November 9, 2008

How I spent my summer vacation

Well here we are in Santa Rosalia after a week’s vacation in that most festive of Mexican cities, Guadalajara. We stayed at Don Quinto Jose, a delightful B&B in the heart of Tlaquepaque, a suburb of Guadalajara famous for stores and galleries that are housed in old colonial casonas—grand old houses. Anyone of them would have been perfect to move into with its thick walls to keep you cool inside and shaded fountain courtyards. Those that aren’t shops are fabulous restaurants that throw singing canaries and splashing fountains into the ambiance along with unusual food and music. The main street is just for pedestrians and is lined with shops and benches where talented poor people sing their hearts out for a few coins.

Esperando and I decided that Tlaquepaque and Tonalá (another artisan suburb) are where you would want to go to furnish and decorate your home Mexican style. This means that much of what you find will not fit in your suitcase because it is furniture, chandeliers, glass or ceramic or way too big. Where I could, I bought textiles which transport more easily.

One of our missions was to find an unusual and not too expensive nativity set which we finally encountered in Tequila, an hour’s drive away and our day excursion from Guadalajara. A taxi conveyed us out of Tlaquepaque for a 25 minute trip to the car rental agency in downtown Guadalajara, making a u-turn in the middle of a busy bidirectional 6-lane street, turning from the outside right lane going west across oncoming traffic into the eastbound lane far right to place us right at the front door. Be still, my heart! Once we got in our rental car to undertake the journey, I was sure we has made a really bad decision and would become permanently lost. The full extent of the city’s 3 million population wasn’t so obvious when you just take a taxi across town. It’s once you are on the roads driving and driving and you are still in a city that you begin to realize this. We did miss our turn getting out of central Guadalajara and drove about 10 blocks the wrong direction before we got back on track. The many one way 3- and 4-lane streets seemed daunting initially, but the roads were relatively well signed and the map in our guidebook was sufficiently detailed to get us there.

We took the ‘old’ highway which took us through the little towns on the way rather than the toll road. After we got into blue agave country—much like driving through the California wine country--each little town would have stalls selling tequila along the roadside. Tequila, like Champagne in France, is an appellation limited to the state of Jalisco and a few other small areas of neighboring states and can only be made from blue agave. When we got to Tequila, a quaint and prosperous small town, we had a tour at the world class Jose Cuervo distillery and another of the Sauza family home built in the 1800’s, now a museum housing the family’s history. It was there we found a darling corn sheaf crèche to take back with us to Santa Rosalia.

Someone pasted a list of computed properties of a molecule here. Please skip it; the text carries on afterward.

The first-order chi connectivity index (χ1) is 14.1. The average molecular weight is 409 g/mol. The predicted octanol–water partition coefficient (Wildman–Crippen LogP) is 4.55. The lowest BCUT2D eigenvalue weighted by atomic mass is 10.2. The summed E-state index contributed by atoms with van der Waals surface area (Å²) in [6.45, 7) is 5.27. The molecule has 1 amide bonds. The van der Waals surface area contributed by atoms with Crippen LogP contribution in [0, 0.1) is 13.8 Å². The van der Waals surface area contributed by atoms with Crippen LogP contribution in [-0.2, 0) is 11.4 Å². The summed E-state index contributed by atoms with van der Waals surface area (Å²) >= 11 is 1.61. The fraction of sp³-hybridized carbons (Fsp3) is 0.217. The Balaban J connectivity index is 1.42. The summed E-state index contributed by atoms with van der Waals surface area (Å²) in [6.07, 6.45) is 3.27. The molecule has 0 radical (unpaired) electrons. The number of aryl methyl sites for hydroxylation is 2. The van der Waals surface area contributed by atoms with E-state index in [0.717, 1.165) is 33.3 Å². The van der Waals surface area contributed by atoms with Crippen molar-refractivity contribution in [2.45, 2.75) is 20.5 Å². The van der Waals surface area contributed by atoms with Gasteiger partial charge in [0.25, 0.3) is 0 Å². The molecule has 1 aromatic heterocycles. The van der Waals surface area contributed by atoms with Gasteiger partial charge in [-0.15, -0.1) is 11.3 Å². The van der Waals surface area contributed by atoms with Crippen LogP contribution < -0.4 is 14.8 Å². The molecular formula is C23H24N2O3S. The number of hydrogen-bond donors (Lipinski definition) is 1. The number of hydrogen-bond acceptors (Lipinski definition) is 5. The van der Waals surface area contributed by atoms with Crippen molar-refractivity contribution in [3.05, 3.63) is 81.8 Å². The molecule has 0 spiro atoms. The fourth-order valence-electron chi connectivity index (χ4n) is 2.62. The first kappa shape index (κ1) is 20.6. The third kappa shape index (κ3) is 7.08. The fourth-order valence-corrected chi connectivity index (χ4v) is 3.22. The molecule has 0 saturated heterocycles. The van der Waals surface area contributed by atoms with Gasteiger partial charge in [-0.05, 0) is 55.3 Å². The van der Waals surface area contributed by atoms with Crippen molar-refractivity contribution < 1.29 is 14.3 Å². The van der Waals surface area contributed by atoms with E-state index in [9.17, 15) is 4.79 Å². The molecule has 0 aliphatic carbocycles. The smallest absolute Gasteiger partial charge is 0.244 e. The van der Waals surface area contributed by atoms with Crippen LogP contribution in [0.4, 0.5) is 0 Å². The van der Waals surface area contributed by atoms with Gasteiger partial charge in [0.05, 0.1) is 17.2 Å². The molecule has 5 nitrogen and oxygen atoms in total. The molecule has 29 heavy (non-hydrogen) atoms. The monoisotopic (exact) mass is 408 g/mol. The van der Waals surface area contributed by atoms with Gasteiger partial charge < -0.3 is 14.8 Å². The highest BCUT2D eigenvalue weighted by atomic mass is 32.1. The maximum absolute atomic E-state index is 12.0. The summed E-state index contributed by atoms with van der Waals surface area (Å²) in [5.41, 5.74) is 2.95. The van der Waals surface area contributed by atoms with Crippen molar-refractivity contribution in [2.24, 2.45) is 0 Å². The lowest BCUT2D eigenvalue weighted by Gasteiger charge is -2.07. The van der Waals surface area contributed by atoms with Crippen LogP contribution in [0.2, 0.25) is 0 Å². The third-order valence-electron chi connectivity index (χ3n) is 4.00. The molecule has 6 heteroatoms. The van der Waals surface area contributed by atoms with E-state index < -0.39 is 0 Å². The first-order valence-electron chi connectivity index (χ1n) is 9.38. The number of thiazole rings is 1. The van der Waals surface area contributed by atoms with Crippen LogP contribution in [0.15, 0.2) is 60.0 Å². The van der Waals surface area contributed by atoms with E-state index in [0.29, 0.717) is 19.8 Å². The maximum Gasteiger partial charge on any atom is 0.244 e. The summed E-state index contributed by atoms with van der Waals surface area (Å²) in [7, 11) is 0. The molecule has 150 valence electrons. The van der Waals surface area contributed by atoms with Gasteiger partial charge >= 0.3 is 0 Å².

They wrapped it up carefully in tissue paper and we hand carried it in a paper bag so it wouldn’t get crushed in transit. We drove back to Guadalajara and gave ourselves a pat on the back that we actually maneuvered through the one-way streets and heavy traffic to get back to the National rental counter. Taxi back to the hotel, and another taxi to the airport for our airplane to LA. Once onboard, we placed our delicate little bundle carefully in the overhead bin arguing with the stewardess that it was fragile and we didn’t want to put it in the bin until everyone else had organized their things. Finally we made it back over the course of several days, pressed the green light in customs at the airport in Loreto and almost made it out of the terminal before the agriculture guy said, “Do you have food in the bag.” “No,” said I. “Let me see it,” he said. “You can’t keep this, it is made of plant matter.” “Yes corn sheaves, we bought it in Guadalajara.” figuring Mexican corn sheaves would be acceptable. “Do you have a receipt?” “Yes here.” “But it doesn’t say what it is made from.” “Its made from corn sheaves here in Mexico.” After about 15 minutes of this dialog we finally gave up and left Mary, Joseph and the wise men behind. Because Baby Jesus and a sheep had been packed even more carefully in my suitcase, they survived unscathed, but they look pretty lonely sitting around by themselves. I think maybe the sheep sings lullabys when I’m not in the room.

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